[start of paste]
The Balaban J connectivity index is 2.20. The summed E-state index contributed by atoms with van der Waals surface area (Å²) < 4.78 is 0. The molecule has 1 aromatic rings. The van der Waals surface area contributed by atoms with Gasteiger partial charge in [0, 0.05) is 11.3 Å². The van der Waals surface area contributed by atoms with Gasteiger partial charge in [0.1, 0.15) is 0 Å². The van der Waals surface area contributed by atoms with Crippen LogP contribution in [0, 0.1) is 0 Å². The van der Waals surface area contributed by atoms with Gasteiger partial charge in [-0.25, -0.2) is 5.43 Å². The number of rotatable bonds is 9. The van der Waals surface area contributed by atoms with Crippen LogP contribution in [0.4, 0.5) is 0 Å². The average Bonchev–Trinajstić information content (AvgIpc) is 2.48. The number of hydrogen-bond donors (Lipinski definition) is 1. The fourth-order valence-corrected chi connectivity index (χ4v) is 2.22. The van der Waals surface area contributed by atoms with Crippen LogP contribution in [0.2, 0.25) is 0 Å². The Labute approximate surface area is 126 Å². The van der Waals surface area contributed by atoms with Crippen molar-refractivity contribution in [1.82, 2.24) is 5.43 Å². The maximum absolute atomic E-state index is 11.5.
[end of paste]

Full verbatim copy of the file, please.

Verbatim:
The Balaban J connectivity index is 2.20. The summed E-state index contributed by atoms with van der Waals surface area (Å²) < 4.78 is 0. The molecule has 1 aromatic rings. The van der Waals surface area contributed by atoms with Gasteiger partial charge in [0, 0.05) is 11.3 Å². The van der Waals surface area contributed by atoms with Gasteiger partial charge in [0.1, 0.15) is 0 Å². The van der Waals surface area contributed by atoms with Crippen LogP contribution in [0, 0.1) is 0 Å². The van der Waals surface area contributed by atoms with Gasteiger partial charge in [-0.25, -0.2) is 5.43 Å². The number of rotatable bonds is 9. The van der Waals surface area contributed by atoms with Crippen LogP contribution in [0.4, 0.5) is 0 Å². The average Bonchev–Trinajstić information content (AvgIpc) is 2.48. The number of hydrogen-bond donors (Lipinski definition) is 1. The fourth-order valence-corrected chi connectivity index (χ4v) is 2.22. The van der Waals surface area contributed by atoms with Crippen LogP contribution in [0.2, 0.25) is 0 Å². The Labute approximate surface area is 126 Å². The van der Waals surface area contributed by atoms with Crippen molar-refractivity contribution in [1.82, 2.24) is 5.43 Å². The maximum absolute atomic E-state index is 11.5.